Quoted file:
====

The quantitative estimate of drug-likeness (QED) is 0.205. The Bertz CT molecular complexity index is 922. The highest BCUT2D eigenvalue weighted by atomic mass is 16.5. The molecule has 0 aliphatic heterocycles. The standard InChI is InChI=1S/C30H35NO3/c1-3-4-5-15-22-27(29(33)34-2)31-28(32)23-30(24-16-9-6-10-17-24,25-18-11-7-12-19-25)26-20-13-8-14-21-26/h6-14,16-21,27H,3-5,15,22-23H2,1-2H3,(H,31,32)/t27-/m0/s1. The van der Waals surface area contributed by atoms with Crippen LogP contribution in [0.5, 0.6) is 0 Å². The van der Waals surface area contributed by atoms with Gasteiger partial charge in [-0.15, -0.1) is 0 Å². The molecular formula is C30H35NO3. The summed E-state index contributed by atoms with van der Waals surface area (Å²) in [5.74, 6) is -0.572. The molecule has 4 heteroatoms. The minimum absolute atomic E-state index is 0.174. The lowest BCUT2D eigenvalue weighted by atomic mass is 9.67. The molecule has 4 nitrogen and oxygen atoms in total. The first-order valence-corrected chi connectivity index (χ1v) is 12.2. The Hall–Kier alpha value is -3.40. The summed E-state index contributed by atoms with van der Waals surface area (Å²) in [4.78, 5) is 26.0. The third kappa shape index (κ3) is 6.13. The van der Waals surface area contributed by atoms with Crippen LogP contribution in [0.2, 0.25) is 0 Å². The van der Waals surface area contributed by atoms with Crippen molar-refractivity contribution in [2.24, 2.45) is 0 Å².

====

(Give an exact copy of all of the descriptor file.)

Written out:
The quantitative estimate of drug-likeness (QED) is 0.205. The Bertz CT molecular complexity index is 922. The highest BCUT2D eigenvalue weighted by atomic mass is 16.5. The molecule has 0 aliphatic heterocycles. The standard InChI is InChI=1S/C30H35NO3/c1-3-4-5-15-22-27(29(33)34-2)31-28(32)23-30(24-16-9-6-10-17-24,25-18-11-7-12-19-25)26-20-13-8-14-21-26/h6-14,16-21,27H,3-5,15,22-23H2,1-2H3,(H,31,32)/t27-/m0/s1. The van der Waals surface area contributed by atoms with Crippen LogP contribution in [0.5, 0.6) is 0 Å². The van der Waals surface area contributed by atoms with Gasteiger partial charge in [-0.15, -0.1) is 0 Å². The molecular formula is C30H35NO3. The summed E-state index contributed by atoms with van der Waals surface area (Å²) in [5.74, 6) is -0.572. The molecule has 4 heteroatoms. The minimum absolute atomic E-state index is 0.174. The lowest BCUT2D eigenvalue weighted by atomic mass is 9.67. The molecule has 4 nitrogen and oxygen atoms in total. The first-order valence-corrected chi connectivity index (χ1v) is 12.2. The Hall–Kier alpha value is -3.40. The summed E-state index contributed by atoms with van der Waals surface area (Å²) in [4.78, 5) is 26.0. The third kappa shape index (κ3) is 6.13. The van der Waals surface area contributed by atoms with Crippen LogP contribution in [0.2, 0.25) is 0 Å². The van der Waals surface area contributed by atoms with Crippen molar-refractivity contribution in [2.24, 2.45) is 0 Å².